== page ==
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One of the biggest health issues facing Mississippi and the nation is obesity, yet the way the problem is measured remains debated.
While the Centers for Disease Control and Prevention has popularized the Body Mass Index, a formula using a person’s height and weight as an effective way to identify obesity, the location of body fat isn’t taken into account.
“The fat that’s in your abdomen -- the visceral fat around the organs -- is what’s important in increasing risk for cardiovascular disease and diabetes,” said Dr. John Hall, chair of the Department of Physiology and Biophysics and lead investigator for the University of Mississippi Medical Center’s Mississippi Center for Obesity Research.
Most of the chronic diseases for which obesity is a risk factor are related to the visceral, or deep, fat, he said. The subcutaneous fat, the kind found under the skin in areas such as the thighs or buttocks, may not cause as many problems.
Dr. John Hall
“Unfortunately, much of the data that we have from national surveys does not assess visceral fat,” said Hall. “The Basic Risk Factor Surveillance Study of the CDC, which is the one that is so widely quoted,” is conducted through a series of telephone interviews in which people are asked for their height and weight to calculate BMI.
The BMI does permit assessment of how much fat tissue a person has or where the fat is located, Hall said.
Another CDC study, the National Health and Nutrition Examination Survey (NHANES), where measurements including waist circumference along with height and weight are taken, tends to be more accurate, Hall said.
One of the things that’s been found with both studies is they don’t match up exactly, he said. “The obesity rates that come from the NHANES data are higher than the ones that come from the much more widely used one.
“The reason is that most obese people underestimate their weight,” he said.
That phone interview method relies heavily on the respondent being truthful when reporting the measurements, an expectation that is not always met. A 2013 study published in the journal Obesity by researchers at the University of Alabama at Birmingham found that respondents were not always forthcoming when giving their weight.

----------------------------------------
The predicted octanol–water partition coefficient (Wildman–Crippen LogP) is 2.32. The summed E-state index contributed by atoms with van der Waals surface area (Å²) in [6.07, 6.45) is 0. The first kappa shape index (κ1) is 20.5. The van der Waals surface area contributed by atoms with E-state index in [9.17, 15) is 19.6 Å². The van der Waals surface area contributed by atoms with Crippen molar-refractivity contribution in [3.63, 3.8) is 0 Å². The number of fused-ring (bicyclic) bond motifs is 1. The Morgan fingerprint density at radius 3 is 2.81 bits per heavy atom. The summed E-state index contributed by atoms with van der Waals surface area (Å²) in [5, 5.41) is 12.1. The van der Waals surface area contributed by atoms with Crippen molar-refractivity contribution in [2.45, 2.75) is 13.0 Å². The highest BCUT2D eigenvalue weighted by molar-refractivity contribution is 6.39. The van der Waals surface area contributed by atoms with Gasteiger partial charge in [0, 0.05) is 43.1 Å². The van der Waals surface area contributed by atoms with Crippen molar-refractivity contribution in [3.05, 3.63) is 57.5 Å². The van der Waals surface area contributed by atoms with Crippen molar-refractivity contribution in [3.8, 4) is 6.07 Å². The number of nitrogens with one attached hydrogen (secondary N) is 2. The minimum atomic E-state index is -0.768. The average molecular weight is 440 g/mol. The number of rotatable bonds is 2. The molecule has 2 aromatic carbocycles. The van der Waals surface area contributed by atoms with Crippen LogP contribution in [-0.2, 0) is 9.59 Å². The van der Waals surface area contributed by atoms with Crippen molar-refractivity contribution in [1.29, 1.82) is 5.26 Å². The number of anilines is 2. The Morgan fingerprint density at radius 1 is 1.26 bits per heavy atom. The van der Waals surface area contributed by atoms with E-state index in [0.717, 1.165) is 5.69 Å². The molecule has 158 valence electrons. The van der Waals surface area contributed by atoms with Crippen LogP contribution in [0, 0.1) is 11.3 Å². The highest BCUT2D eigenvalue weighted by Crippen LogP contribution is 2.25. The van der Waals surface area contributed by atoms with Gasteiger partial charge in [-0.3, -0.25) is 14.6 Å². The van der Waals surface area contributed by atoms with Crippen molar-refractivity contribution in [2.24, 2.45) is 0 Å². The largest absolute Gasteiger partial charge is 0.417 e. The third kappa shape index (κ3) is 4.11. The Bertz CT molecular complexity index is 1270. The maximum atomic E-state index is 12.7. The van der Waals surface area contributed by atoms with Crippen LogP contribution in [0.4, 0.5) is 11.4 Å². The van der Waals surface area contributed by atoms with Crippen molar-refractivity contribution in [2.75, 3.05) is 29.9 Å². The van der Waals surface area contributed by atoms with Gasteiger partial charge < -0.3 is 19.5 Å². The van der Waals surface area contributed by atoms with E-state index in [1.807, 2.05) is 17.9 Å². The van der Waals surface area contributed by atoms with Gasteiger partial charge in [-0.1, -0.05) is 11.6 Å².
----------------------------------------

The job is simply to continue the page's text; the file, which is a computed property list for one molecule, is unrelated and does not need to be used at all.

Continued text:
“Minnesota was one example where the telephone data suggested they weren’t so fat, but actual measurements indicated they were fatter than they thought,” said Hall.
“In Mississippi, we were pretty close to what we said we were,” he said. “Perhaps Mississippians were more truthful when reporting their weight.”
For those looking to lose excess weight, there’s not a magic way to target just the waistline when slimming down.
“Where excess body weight is stored is primarily determined by genetics,” said Paul Robertson, a registered dietitian at UMMC. “Some people tend to accrue weight in different areas of the body.”
So, Robertson said, getting rid of excess weight comes down to the two standard things: healthy eating and exercise.
Robertson said taking in fewer calories is a general recommendation for combating weight problems, but for some people, fat around the waistline is “the very last thing that comes off when they’re losing weight.”
Dr. Will Sorey
UMMC pediatrician Dr. Will Sorey believes using BMI to gauge his patients’ obesity is “handy, but I agree with Dr. Hall in that you should ‘beware the pear (or apple) shape.’
“Debating the merits of indexes of body mass is like debating the brand of truck that is already running you into the pavement,” Sorey said. “The bottom line is the abject failure of any sure-fire weight control with the American diet.”
Healthy eating and exercise are going to be the way to get the waistline and the visceral fat under control, experts say.
“They’re both like insurance policies. As long as you’re doing them both and don’t have other medical problems impacting weight management, you should have some degree of success with your weight goals,” Robertson said.
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